12 August 2021, Damascus, Syria – WHO welcomes a new donation from the Kuwait Fund For Arab Economic Development to support health care for all people-in-need in Syria. This new contribution of US$ 3 million comes at a critical time as the health system faces shortages in resources due to sanctions and is overwhelmed by the ongoing COVID-19 pandemic.
“Kuwait has been a long-standing partner to WHO in our work to save the lives of the Syrian people. We are grateful for this generous contribution which has come as a major step towards reviving the availability of health care services to all people-in-need, and supports WHO’s commitment to alleviate the immense suffering of the Syrian people,” said Dr Akjemal Magtymova, WHO Representative and Head of Mission in Syria.
Gaps in local production of medicines within Syria have left significant shortages in much-needed essential medicines, especially for patients with chronic conditions. Noncommunicable diseases are now the highest cause of morbidity in Syria, accounting for 45% of all deaths in the country. This new funding will enable WHO to increase access of vulnerable people to life-saving treatment for noncommunicable diseases, including asthma and chronic pulmonary conditions, cancer, cardiovascular disease, diabetes and kidney failure.
With this generous support, WHO will also continue strengthening the COVID-19 response, as well as support the national immunization programme in the implementation of COVID-19 vaccination campaigns targeting high-risk groups, including internally displaced people and host communities.
Part of the funds will also be used to purchase five fully equipped ambulances that will boost national efforts to strengthen the management of trauma cases, increase access to health care services, and facilitate transportation and referral of emergency cases among internally displaced people and host communities to the nearest health facility. As the crisis enters its eleventh year, 6.1 million people remain internally displaced and are at increased risk of infectious diseases due to limited access to safe water and sanitation, overcrowding and other risk factors. In Syria today, there are cases of epidemic-prone diseases like acute diarrhoea, leishmaniasis, and suspected hepatitis.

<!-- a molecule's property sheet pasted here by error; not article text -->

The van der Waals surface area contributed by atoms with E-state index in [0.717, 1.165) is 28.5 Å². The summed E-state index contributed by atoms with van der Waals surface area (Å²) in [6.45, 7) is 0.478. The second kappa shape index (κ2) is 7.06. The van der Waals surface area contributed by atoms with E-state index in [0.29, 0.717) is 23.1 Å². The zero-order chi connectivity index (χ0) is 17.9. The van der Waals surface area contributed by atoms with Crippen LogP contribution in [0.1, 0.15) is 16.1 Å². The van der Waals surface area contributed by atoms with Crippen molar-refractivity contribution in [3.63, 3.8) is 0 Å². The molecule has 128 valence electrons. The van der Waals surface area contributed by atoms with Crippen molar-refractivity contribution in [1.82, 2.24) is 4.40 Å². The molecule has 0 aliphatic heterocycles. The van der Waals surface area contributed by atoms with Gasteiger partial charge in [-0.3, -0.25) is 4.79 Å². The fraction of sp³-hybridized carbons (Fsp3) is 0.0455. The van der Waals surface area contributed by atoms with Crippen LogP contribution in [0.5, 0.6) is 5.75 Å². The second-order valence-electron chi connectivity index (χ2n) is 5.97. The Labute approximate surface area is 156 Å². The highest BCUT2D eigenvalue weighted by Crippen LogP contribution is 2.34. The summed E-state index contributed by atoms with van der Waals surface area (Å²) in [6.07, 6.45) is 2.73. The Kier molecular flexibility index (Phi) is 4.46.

As of June 2021, only 47% of public hospitals are fully functioning, resulting in access to health services to millions being crippled. Shortages of trained health workers are very visible on the ground, as a result of more than a decade of war, and a declining economic situation.
“Syria is experiencing a protracted political and socio-economic crisis that has resulted in a severe deterioration of living conditions. The scale, severity and complexity of humanitarian needs remain extensive. The health system has taken a devastating blow as a direct result of the crisis and aggravated by the sanctions coupled with the ongoing COVID-19 pandemic. Long-standing partners to WHO, such as the Government of Kuwait, help WHO ensure that health care services to all vulnerable Syrians continue uninterrupted, and helping us fulfil our common vision of Universal Health Coverage and health care for all by all,” added Dr Magtymova.